Antonio Manfredi, director of the Contemporary Art Museum of Casoria, stands outside the doorway of his exhibition space. In one hand, he holds a torch made from a wad of white cloth tied to a piece of wood. Next to him, on a square stand of bent rebar, he has hung a painting. The clouds are low. The air holds a hint of rain. With a bottle of lighter fluid, Manfredi wets first the torch and then the painting. He passes the stream across the front of the canvas, over its back, and three times along the bottom of the frame. He uses a cigarette lighter to set the torch on fire. And then he gently transfers the flame to the painting.
At first, the canvas doesn’t burn. Painted in 2007 by a German artist named Astrid Stöfhas, it depicts four women from the Bayern Munich female soccer team embracing in celebration of a goal. The style is expressionist. A mass of soccer uniforms—red slashed with white—dominates the foreground. Above, the players’ faces are blurs of brushwork. The auto-da-fé has attracted three television crews and a handful of photographers, and for several seconds the only sound is the clicking of cameras. Smoke ripples across the painting’s surface like mist on a lake.
Manfredi inaugurated the museum in 2005, at the request of the then mayor of Casoria, a Mob-infested suburb in the Neapolitan hinterland, one of those all-too-typical zones of Italian degradation where garbage casually piles up on the sidewalk, and lost tourists wonder if they haven’t stepped into the Third World. The promised funding never arrived. Six months after the museum threw open its doors, the Casoria city council closed its own doors; the national government had dissolved it, following suspected infiltration by the Mafia. Manfredi decided to press on, using as a display space what was originally meant to be a temporary location: the rough concrete basement of a local school.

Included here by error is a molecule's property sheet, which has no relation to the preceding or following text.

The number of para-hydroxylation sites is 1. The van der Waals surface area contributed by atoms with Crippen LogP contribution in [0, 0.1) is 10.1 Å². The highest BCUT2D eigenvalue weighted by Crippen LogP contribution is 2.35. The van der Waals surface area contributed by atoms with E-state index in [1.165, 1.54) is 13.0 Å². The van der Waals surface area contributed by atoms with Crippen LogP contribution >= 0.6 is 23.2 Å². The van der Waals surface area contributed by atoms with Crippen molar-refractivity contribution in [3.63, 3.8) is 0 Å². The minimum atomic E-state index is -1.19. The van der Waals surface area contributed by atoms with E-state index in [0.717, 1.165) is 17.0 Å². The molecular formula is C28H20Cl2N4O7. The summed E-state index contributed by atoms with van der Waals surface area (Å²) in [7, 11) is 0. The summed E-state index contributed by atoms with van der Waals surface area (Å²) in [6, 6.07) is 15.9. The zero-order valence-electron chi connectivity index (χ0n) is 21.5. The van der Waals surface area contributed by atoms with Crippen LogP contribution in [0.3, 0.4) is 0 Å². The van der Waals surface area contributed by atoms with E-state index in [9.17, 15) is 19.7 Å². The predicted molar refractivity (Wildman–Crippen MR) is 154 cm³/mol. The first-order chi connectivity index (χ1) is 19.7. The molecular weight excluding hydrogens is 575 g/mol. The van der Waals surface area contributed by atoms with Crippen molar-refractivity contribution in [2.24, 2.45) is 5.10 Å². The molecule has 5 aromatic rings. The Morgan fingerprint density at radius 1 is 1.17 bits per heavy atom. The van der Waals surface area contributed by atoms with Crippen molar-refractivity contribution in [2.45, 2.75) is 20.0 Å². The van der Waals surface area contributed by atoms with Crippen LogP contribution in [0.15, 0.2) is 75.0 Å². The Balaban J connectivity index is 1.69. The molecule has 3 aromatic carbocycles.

The city didn’t ask for rent, or payment for the utilities, but the museum received no other government support. Manfredi, an artist himself and a native of Casoria, called on friends and connections to gather a collection, which today includes more than a thousand works of art from as far away as China, Chile, New Zealand, and Burkina Faso. “I didn’t want to create an IKEA museum, with always the same 200 artists from the big galleries,” Manfredi says. “I wanted to create a museum that was dynamic, open to new trends, and to give … artists that don’t have a big market at their back a chance to express themselves and be inside a museum.” He kept the place open by begging favors and even selling his own artwork. But with the recession, his limited supply of local donors dried up, and he concluded that he could no longer afford to care for the works he had acquired.
Italy’s economic troubles have cut hard into both private and public funding for museums. In April, the Maxxi, Italy’s flagship contemporary-art museum, which opened to great fanfare in 2010, was taken over by the government, after auditors said they found a $1 million shortfall in the previous year’s budget. Across the country, theaters, archaeological parks, and other cultural institutions are feeling austerity’s pinch.